LOVE IS IN THE AIR. Are you seeing swarms of gnat-like insects hovering over streams, drainage ditches, or poorly drained soils? These are mating swarms of Chornomid midge flies (Family Chironomidae). The cloud-like clusters of these small insects can be hauntingly beautiful as thousands of gossamer wings reflect the early morning or evening sunlight. However, the swarms are notoriously difficult to capture with a camera. The image I've posted this week illustrates the point; the tiny white "smudges" are the midge flies.
Of course, the observer's enchantment with the beauty of the swarms may change once they learn the sordid details of the inner workings within the swarms. A midge fly mating swarm is composed of a throng of lovesick male midge flies. Swarms may be massive numbering in the thousands. Every now and then, an adventurous female midge will try to fly through the aerial mass of zooming, swooping amorous males. The males fly with their legs outstretched in the hope they will snag the female … to get acquainted. Love is in the air!
Chironomid midge flies are not "biting midges"; they lack the necessary biting equipment. In fact, they are considered "beneficial" owing to their status as "decomposers" in aquatic ecosystems and because they serve as an important food item at the base of aquatic food chains. While their swarms may re-appear in the same locations for several days, they are usually just a nuisance to joggers and bicyclists passing through. However, large numbers of mating swarms have been known to present a traffic hazard because of smashed midge bodies on windshields. Of course, some probably died with a smile on their midge faces!
FROM THE MINUTE TO THE MASSIVE. Crane flies (Tipula spp.) are another type of fly that's currently on-the-wing; however, these massive flies are much easier to spot (and photograph!) compared to midge flies. Crane flies look like giant, mutant mosquitoes; a startling image outside of a sci-fi movie. Fortunately, these flies also do not possess mosquito-like piercing-sucking mouthparts, so they do not bite. However, large numbers of crane flies flittering above lawns can be a real nuisance, particularly when they find their way into homes.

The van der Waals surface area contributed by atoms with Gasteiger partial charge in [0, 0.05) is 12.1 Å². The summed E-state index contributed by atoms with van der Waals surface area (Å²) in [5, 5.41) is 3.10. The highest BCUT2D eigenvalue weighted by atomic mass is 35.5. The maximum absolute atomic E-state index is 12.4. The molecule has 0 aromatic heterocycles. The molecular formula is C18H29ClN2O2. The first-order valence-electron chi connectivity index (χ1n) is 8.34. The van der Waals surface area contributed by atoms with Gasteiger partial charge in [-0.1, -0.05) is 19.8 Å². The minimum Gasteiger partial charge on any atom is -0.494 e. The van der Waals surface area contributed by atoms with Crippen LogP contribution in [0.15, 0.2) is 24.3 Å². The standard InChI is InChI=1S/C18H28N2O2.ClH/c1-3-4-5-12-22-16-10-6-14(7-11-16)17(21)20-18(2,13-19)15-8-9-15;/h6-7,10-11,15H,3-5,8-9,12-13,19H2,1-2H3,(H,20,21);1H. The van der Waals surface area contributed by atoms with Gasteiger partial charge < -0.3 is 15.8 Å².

The larvae of most species of crane flies feed on decaying organic matter in the soil, and they especially appreciate areas that are continuously moist. The larvae of crane flies that feed beneath turfgrass are called "leatherjackets" because of their tough, leathery exoskeleton. Like the adults, these legless maggots occasionally appear en masse spilling onto driveways or sidewalks. Such a dramatic appearance may signal that the lawn has a thatch problem since the larvae are particularly fond of decaying thatch. However, the species found in
The same cannot be said for two non-native species that have been found in the northeastern states and eastern
HOME SPACE INVADERS. This is the time of the year when a number of insects are poised to make their way into homes. In fact, some are already knocking at the door! Common home-crashers include: hackberry psyllids (Pachypsylla spp.); the boxelder bug (Boisea trivittatus); the western conifer seed leaffooted bug (Leptoglassus occidentalis); the attic fly (a.k.a. cluster fly) (Pollenia rudis); the notorious multicolored Asian lady beetle (Harmonia axyridis); and the soon-to-be most notorious brown marmorated stink bug (Halyomorpha halys).
With the exception of the psyllids, Asian lady beetles, and occasionally boxelder bugs, most of these home space invaders are too large to squeeze through all but the largest of the openings into our homes. Leaffooted bugs and marmorated stink bugs are good examples. Although they may loiter on window screens, no doubt planning a little breaking-and-entering, they're too large to fit through the screens. However, the large opening created by a worn-out exterior door sweep may as well have a flashing neon "Enter Here" sign hanging above it. Leave the garage door up? Say hello to my little friends! An ounce of prevention is worth a pound of bugs.